Cell changes

Most changes in cervical cells are detected by family doctors at the regular checkups. In about 5% of the smear tests taken, abnormal cell changes are found. Cell changes range from atypical cells to cells with dysplasia, which in rare cases can be the early stages of cancer. 

If the smear shows atypical cells or mild dysplasia, Aagaard Klinik can perform a keyhole examination (colposcopy) and take samples of tissue from the cervix.  

If the sample of cervical tissue confirms that you have moderate or severe dysplasia, we advise you to have the affected areas removed. This can be done in a procedure called cone biopsy.

A cone biopsy is a small procedure, but usually you’ll have a general anaesthetic. In some cases, we can perform it with a local anaesthetic only. What happens is that we remove a small cone of your cervix where the keyhole examination (colposcopy) spotted some cell changes. This cone is then sent for further analysis at the Aarhus University Department of Histopathology.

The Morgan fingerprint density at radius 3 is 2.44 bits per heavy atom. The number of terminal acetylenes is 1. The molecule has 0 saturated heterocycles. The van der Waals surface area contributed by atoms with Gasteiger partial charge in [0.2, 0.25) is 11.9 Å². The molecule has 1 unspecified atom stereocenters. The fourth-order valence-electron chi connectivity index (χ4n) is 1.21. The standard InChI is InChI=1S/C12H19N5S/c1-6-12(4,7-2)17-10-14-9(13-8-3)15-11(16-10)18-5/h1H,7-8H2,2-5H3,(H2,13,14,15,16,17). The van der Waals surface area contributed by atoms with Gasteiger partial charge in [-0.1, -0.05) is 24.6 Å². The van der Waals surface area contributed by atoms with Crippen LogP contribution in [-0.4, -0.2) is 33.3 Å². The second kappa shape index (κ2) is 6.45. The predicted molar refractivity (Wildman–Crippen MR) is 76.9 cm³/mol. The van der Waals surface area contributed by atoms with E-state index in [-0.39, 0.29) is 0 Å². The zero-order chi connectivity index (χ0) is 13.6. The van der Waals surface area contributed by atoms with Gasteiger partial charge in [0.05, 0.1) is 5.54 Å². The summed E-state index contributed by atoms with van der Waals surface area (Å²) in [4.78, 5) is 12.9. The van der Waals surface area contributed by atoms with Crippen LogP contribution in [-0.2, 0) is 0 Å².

Recommended vaccination against HPV Infection (Human Papilloma Virtus)

Any woman who’s sexually active risks being infected with HPV. The infection is so common that you might call it a sexually transmitted cold. Often an HPV infection will show no symptoms at all. But chronic HPV infection can cause severe changes in the cervix, which may in some cases develop into cervical cancer. Even if you’ve been diagnosed with cell changes and had treatment, it’s still recommended that you have the vaccination, as there are a number of different types of HPV.

After the operation

You should take it easy for the rest of the day after the operation. The next day, our nurse will call you at home to check that you’re OK.

Post-operative checkup

14 days after the operation, we will contact you by phone/email/letter regarding your test results.

If all cell changes have been removed, we recommend that you have a smear 3 months later. If this smear shows no abnormal cells, you should have a smear again at your family doctor 6 months and then 12 months later.  After that, a smear once a year for the next 10 years is sufficient. About 95% have no cell changes after the cone biopsy.